What a wonderful treat to make the acquaintance of six sonatas for solo guitar (~1817) with such a worthy advocate as David Starobin and the Bridge engineering team (Doron Schächter, engineer, editor Ian Striedter and mastering engineer, Adam Abeshouse) to bring them all to memorable life.
No. 1, C major
The set lifts off with an appropriately Viennese regality, that soon loses its pomp for a somewhat conversational interplay between right hand and left hand. Starobin delivers ear-catching dynamics even as Matiegka adds moments of silence that would have Papa Haydn beaming. The bravura over a steady pedal before the return adds much to the overall effect. If only the repeats had been observed (always greedy for more).
The Menuetto is awash with a variety of tones and touches (perhaps just a metronome notch too fast for these ears) before the Trio offers an array of welcome, contrasting triplets.
Rondo: Allegretto features an ideal tempo and wonderful sense of naiveté, everything leading to a satisfying, confident conclusion.
No. 2, A minor
The opening Allegro maestoso has a decidedly operatic feel and a few harmonic surprises. The second section has a few elements of mysterioso but always moves ahead with ease.
Thoughtful and confident best describes the Menuetto before a whimsical trio—with its purposely altered repeated voicings—provides welcome contrast before the usual “return”.
The Rondo’s theme is confidently presented, Variation I moves at will; II revels in its virtuosity (seemingly child’s play for Starobin) and a few chromatic excursions; III is much more thoughtful even as the recurrence of triplets definitely aids the overall flow; IV, with its stately air, deftly sums up all that came before with dignity and aplomb, before quietly escaping into the night.
No. 3, G major
The opening movement exudes vitality and a touch of impishness. No one could help but smile even as the Mozart-like dotted rhythms drive everything forward. A few harmonic excursions in the late innings add still more interest.
The Scherzo overflows with an energizing lilt—who could resist this invitation to the dance alongside the rhythmically connected Trio.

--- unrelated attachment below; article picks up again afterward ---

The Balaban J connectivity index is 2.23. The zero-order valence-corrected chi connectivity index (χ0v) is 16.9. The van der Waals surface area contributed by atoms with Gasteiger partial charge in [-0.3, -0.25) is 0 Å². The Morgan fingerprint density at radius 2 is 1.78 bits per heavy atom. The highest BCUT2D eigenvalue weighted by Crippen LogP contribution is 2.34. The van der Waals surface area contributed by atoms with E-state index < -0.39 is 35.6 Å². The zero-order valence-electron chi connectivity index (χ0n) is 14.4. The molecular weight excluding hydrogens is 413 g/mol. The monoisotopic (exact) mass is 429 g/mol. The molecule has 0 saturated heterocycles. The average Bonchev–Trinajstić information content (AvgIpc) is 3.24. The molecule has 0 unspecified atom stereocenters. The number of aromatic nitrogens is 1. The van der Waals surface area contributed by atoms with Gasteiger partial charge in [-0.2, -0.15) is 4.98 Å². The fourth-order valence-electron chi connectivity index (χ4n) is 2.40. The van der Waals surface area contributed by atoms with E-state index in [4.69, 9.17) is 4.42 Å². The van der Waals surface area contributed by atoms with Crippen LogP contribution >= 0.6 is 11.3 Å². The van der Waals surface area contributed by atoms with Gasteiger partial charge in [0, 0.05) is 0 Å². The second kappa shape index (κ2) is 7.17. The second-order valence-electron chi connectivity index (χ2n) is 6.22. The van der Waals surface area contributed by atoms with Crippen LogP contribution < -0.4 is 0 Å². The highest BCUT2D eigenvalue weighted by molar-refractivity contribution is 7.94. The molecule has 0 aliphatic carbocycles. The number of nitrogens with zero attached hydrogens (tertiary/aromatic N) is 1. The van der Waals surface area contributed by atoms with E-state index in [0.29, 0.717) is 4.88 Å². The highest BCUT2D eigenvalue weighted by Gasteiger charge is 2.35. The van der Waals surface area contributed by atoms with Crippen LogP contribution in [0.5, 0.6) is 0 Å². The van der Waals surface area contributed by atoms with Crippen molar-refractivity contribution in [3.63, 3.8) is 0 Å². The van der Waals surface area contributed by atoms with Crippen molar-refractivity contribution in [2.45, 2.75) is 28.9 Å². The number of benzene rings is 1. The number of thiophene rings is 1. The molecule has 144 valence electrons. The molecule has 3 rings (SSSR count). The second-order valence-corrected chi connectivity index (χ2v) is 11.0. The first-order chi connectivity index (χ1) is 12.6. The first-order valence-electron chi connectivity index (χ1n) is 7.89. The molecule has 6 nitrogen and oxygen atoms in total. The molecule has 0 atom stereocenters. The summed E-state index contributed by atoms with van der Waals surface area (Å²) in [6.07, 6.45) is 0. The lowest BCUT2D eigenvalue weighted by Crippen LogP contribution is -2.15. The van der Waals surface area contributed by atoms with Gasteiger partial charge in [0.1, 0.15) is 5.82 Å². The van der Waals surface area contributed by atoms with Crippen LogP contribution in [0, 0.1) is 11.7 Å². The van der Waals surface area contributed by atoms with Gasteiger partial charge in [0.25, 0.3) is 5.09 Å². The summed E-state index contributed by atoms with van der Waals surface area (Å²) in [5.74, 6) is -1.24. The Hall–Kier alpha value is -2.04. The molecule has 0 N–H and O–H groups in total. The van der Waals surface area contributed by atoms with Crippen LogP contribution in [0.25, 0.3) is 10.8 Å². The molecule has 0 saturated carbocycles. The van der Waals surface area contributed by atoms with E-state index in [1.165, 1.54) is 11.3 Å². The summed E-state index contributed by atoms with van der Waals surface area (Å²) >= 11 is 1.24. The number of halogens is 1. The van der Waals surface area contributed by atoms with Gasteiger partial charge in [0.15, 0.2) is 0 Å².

The finale is a wonderfully mixed bag of tempi, textures and overriding talent from Starobin—totally enjoyable with every measure.
No. 4, E minor
This one begins with a spritely approach and feel, intermingled with finely balanced contrasts and riveting punctuations. Its closing subject moves like a breeze, then requires several “false” endings before coming to rest.
The Scherzo is a wonderful mix of understatement and bravura, somewhat akin to talking inwardly to oneself. The Trio is a much-needed, gentle salve.
Capriccio: Adagio cantabile, Presto, Adagio, Presto, Adagio readily reveals itself in its title. Perhaps the most original movement of the lot, the feeling of “Well now, what about this?” permeates the, once again, operatic/conversational tone.
The final, hushed adieu is the discreet dramatic icing on this scintillating cake. Starobin never misses a beat or a nuance.
No. 5, D major
As he continues in this set, Matiegka now opts to tease the listener and challenge the performer.
Allegro moderato begins life as an ode to pleasantries before its second subject turns up the heat and intensity while the aural difference between eighth and quarter notes adds still further colour to the “apparently innocuous” proceedings. Making the return say much more than its original statement is as welcome as spring rain. Only a tad more weight on the left-hand leading tone could have improved the result.
Next is an experimental Menuetto where the notion of “find the downbeat” (pedals or not) adds much to the sense of discovery. A much more rhapsodic Trio is the perfect foil.
The closing Rondo provides musical clarity and a compelling sense of fun (“This is your reward?”). After yet another Haydnesque silence, the coda is an early definition of how “cool” even classical music can be.
No. 6, B minor
The concluding sonata, once more, is conversationally infused with, initially, two clearly different points of view. How to find common ground? Less stridency, gentler declamations, carefully executed grace notes, perhaps a few shifts of mode? All are tried at various times even as some thoughts get encores. Happily, the last gasp is notably less pugnacious, then sanity prevails.
The continuation of happiness and joy—at times near frolicking—lets the Scherzo confirm that all is well entre amis (the somewhat more intimate Trio abundantly reinforces that fact).
The Finale exudes a somewhat gentler confidence, as Starobin realizes Matiegka’s long-ago vision with skill, love and affection. JWR